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City council approves changes to transit system
Changes planned for public transit in Salmon Arm will benefit shoppers while reducing service to an existing route.
At their regular meeting Monday, councillors reviewed a staff report for expanding the Shuswap Regional Transit System within the municipality. Staff’s report revolves around a revised transit service review by BC Transit, prompted in part by interest in expanding service to Farmcrest Foods and the SmartCentres site west of town, as well as the Uptown Askew’s.
From the completed review, staff recommended that council approve what was referred to as Option 1, which would have left existing routes relatively unchanged while adding additional trip time on three routes. However, the $115,000 annual cost associated with this option, which would have required a 0.8 per cent tax increase, did not sit well with council.
“I don’t like to approve budget requests outside of the budget process, because then you get to the budget process you’re already behind one or two per cent on top of everything else that you can’t change,” commented Coun. Alan Harrison. Only Coun. Debbie Cannon championed the recommended option, based on her work with the city’s social issues committee. The rest of council was on-side with Harrison, who favoured Option 4, a less expensive option that would result in a reduction of service along the Foothill Road loop, but could add a “shoppers shuttle” that would add 11 trips on weekdays and 10 on Saturdays. Harrison said this option would cost the city about $6,700. Coun. Ken Jamieson agreed this option represented better bang for the buck.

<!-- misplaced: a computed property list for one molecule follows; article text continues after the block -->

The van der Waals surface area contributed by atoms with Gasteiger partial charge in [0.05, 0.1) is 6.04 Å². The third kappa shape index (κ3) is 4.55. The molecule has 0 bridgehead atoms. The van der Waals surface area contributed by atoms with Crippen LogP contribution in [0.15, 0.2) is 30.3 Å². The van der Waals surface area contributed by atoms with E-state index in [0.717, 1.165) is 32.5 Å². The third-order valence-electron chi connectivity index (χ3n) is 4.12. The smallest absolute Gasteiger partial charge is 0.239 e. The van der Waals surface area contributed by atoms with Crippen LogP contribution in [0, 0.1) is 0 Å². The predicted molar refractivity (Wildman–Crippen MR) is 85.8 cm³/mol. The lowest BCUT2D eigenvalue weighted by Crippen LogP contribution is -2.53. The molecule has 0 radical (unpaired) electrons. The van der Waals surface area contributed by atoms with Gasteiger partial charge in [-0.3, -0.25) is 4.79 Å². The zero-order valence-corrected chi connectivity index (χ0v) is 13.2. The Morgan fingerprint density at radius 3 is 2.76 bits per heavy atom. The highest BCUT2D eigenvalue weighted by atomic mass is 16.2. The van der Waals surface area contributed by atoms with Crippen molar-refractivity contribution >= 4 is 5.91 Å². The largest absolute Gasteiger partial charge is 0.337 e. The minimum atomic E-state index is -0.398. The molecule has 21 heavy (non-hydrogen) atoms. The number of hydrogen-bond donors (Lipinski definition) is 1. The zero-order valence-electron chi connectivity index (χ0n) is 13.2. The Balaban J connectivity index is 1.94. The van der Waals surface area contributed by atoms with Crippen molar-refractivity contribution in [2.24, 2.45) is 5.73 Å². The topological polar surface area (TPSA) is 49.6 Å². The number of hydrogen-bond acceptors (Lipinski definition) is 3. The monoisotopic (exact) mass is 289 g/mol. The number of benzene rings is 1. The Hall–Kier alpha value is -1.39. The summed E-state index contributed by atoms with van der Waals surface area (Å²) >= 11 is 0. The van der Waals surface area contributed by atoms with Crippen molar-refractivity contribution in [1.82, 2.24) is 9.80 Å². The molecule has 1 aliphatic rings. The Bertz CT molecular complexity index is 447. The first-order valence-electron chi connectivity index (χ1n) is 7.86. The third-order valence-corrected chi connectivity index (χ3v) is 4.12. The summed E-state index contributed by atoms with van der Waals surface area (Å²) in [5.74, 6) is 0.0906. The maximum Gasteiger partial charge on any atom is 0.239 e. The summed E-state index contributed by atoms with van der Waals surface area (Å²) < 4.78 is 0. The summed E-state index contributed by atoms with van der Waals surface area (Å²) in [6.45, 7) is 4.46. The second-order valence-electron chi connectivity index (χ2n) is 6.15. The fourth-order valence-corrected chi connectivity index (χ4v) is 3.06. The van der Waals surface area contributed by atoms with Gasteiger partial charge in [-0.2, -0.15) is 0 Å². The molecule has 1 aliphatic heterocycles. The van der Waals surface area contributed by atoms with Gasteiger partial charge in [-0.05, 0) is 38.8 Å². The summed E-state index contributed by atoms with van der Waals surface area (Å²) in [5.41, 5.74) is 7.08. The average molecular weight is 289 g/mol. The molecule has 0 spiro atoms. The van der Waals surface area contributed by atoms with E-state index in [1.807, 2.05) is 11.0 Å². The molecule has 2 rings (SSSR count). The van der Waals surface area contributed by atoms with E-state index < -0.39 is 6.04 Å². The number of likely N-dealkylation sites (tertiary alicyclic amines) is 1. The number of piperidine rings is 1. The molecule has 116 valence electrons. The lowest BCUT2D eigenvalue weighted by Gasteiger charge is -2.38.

“There seems to be a focus on getting people to the places where they shop, and while that is an important consideration for our transit system, I don’t think it needs to be the driving force…,” said Jamieson. “I think with Option 4, we will get the shuttle that will make sure people get to the main shopping areas in town for dramatically less money.”
Corporate service director and acting administrator Monica Dalziel noted that for Option 4, the city would need buy-in from the Adams Lake Indian Band.
“That’s who would be paying for that piece so we’d have to have their approval, if they’d want to pay that extra $1,700,” said Dalziel.
The changes are expected to go into effect on Dec. 2, and Cannon said she wanted a report from BC Transit after six months to see what is and isn’t working and what kind of ridership numbers the city is getting.